With China about to join the big league of motoring nations, it is a car salesman's dream. On this occasion, though, the salesmen are the chairmen of the world's top 20 motor manufacturers - and for them, making a sale isn't worth a shiny new suit, but the guaranteed future of their company.
Some American, Japanese and European manufacturers are already doing business in China. Last year 315,000 cars were built there, mostly in plants run as joint ventures with local companies. VW's Santana is the choice for Communist Party transport; taxis are Daihatsus; police cars are Peugeots. China's exclusive club of wealthy private motorists has always preferred something a little more plush: a Mercedes, say, or a Lexus.
Such exclusivity is about to be eroded. In the next few months, a shortlist of four companies will be drawn up from the 20 that have tendered to produce China's first mass-market car. The brief for the government-backed project is to produce four vehicles ranging in size from the Ford Fiesta to the Vauxhall Cavalier, collectively known as the "China Family Car". British companies weren't invited to pitch, perhaps because of soured relations over Hong Kong.
That is not to say British companies don't have an eye on the Chinese market. Making its first appearance in China recently was the Jip Pao XJ6 - recognisable elsewhere as the Jaguar XJ6 (jip pao means "fast cat"). But for the Family Car project, there is no British contender. By contrast, accountants at car makers from Turin to Tokyo are dreaming of the profits that could hinge on a contract to build a quarter of China's mass-market motors.
Porsche, associated more with 150mph sports cars than with utilitarian family transport, has broken the corporate mould and produced a contender for this lucrative automobile beauty pageant - the Porsche C88 China Car. If its slanted headlights and its (by Western standards) garish and plasticky interior fail to captivate the Chinese, the Germans hope it will make inroads in India, predicted to be the next motoring megamarket. "We produced it in three and half months," says Horst Marchart, director of Porsche research and development. "We worked with Chinese engineers to make sure it was a joint effort."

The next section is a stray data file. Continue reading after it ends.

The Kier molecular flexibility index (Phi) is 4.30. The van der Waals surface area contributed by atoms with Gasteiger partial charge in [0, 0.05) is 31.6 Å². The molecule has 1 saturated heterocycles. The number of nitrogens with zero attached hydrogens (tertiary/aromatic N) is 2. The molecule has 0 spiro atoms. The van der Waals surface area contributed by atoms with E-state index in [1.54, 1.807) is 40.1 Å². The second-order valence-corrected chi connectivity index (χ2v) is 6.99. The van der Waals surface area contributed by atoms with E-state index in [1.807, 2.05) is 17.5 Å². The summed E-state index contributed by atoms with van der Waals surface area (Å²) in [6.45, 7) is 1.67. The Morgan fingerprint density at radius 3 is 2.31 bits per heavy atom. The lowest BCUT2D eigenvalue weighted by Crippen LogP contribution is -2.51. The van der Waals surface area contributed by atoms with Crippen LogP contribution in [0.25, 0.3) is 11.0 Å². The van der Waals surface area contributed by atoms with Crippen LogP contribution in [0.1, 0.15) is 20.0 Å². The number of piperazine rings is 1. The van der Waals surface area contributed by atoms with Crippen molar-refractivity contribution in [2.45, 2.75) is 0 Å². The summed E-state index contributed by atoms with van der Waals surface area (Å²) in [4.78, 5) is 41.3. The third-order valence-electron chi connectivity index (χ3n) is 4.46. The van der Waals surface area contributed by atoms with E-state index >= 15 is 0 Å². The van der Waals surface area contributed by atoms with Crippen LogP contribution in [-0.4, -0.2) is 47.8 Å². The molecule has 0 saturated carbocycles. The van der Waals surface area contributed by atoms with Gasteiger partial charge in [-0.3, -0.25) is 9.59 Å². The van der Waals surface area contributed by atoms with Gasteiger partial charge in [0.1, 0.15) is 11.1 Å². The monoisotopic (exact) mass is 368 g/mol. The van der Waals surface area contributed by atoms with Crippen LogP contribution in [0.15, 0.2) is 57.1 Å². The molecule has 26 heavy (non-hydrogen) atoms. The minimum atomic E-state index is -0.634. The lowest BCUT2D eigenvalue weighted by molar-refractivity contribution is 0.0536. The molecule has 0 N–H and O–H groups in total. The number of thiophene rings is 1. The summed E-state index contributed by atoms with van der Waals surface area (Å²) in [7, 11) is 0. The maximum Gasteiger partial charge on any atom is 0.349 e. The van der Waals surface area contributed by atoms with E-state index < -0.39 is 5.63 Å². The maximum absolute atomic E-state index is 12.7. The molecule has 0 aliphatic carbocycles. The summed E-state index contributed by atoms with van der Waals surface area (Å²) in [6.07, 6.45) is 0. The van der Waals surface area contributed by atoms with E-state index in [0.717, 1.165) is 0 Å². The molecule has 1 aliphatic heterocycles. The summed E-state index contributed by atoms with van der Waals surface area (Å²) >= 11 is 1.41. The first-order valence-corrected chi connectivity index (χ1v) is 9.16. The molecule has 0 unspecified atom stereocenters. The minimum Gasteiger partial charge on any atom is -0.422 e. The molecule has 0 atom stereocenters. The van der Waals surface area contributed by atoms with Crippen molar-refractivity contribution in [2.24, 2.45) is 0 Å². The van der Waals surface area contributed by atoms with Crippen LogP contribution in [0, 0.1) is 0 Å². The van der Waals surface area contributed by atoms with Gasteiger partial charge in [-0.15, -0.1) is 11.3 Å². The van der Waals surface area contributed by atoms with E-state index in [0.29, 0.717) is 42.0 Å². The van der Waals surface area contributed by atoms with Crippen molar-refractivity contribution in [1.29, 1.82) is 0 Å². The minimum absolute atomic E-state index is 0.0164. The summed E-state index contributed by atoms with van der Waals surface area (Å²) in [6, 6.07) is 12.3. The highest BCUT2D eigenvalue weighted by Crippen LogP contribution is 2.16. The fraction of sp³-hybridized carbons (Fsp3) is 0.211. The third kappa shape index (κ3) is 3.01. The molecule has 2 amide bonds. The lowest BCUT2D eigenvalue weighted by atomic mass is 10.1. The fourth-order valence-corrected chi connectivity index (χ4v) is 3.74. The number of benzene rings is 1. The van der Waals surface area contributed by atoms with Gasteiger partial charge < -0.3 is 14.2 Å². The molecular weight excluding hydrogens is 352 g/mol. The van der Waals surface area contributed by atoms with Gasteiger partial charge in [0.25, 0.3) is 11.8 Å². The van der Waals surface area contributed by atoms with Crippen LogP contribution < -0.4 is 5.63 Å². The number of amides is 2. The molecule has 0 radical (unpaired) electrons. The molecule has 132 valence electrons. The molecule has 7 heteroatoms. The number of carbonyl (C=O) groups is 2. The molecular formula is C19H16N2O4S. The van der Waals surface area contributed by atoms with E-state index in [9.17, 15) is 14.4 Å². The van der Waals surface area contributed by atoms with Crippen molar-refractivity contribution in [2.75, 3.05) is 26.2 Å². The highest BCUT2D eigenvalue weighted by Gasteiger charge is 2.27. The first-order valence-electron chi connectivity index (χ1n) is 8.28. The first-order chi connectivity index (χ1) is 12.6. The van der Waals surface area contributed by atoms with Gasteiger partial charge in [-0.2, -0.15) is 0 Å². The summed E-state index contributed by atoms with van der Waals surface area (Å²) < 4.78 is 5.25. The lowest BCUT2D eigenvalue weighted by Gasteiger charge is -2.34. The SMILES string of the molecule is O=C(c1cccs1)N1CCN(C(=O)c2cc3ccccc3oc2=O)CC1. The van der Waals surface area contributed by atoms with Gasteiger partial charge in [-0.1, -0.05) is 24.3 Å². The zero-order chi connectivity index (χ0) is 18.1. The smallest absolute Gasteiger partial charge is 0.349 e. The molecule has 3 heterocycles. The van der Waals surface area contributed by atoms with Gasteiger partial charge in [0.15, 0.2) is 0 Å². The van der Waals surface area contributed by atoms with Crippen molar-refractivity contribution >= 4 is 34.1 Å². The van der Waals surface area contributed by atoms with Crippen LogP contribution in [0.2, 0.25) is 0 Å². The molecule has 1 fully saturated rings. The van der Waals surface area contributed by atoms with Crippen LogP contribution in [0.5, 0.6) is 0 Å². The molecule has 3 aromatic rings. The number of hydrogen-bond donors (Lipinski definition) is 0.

All contracts will be awarded on this basis. China cannot fuel its need for cars without the expertise of the West, but both know the relationship could be short-lived. "It is China's aim to become the world's biggest car manufacturing nation," Giovanni Batista Razelli of Fiat warns. His counterpart at VW, , Martin Posth, is equally aware of the challenge. "The next generation of cars will be developed partly in China; the models after that will be conceived almost without foreign assistance."
Though they might be teaching the commercial enemy of the future how to build cars, most manufacturers believe the short-term benefits outweigh the long-term risks. Each company is thinking mainly of its immediate survival.
In Peking, the reaction to the first Porsche saloon was lukewarm. The German company can only hope its sports-car pedigree will sway the speed- hungry Chinese, and next month's international motor-racing meeting at Zhuhai, just west of Hong Kong, may help. A Porsche won the first such event on Chinese soil last November, and watching were decision-makers from the China National Automotive Industry Corporation - who will pick the four winning Family Car producers.
Unlike Fiat and Porsche, most of the 20 companies competing have already dipped a toe in the still-tepid waters of Chinese motoring. Volkswagen is China's biggest manufacturer; Citroen and Peugeot have two plants in China. and Daihatsu and Chrysler are also there. Regardless of the decision over the Family Car contract, they will expand their factories to meet the increased demand.
For the newcomers, this project is an all-or-nothing exercise. Each bidder has employed consultants to help anticipate the tastes of Chinese consumers. "The Chinese expect a pretty good-looking car," says Lee Tak-chi, a Hong Kong designer who has worked with Porsche and Fiat in the race. "They are well educated, watch television and are very aware of different cars around the world. They won't accept second best."
Lee, a former student of the Central School of Art and Design in London, has produced his own family car for China. Called the Tint Dragonfly, it is not among the 20 contenders for the major prize. Lee is negotiating with the government of Wuxian province, to make and sell his car there, earlier and more cheaply than the alternative chosen by central government.
Price of the family car will be as crucial as design. Only four million households will have an annual income of more than pounds 3,000 by the turn of the century - coincidentally the lowest price they could be expected to pay for the car. "They will need some kind of financing to start with," says Lee Tak-chi, "but soon some families will be able to buy a car outright." !Reuse content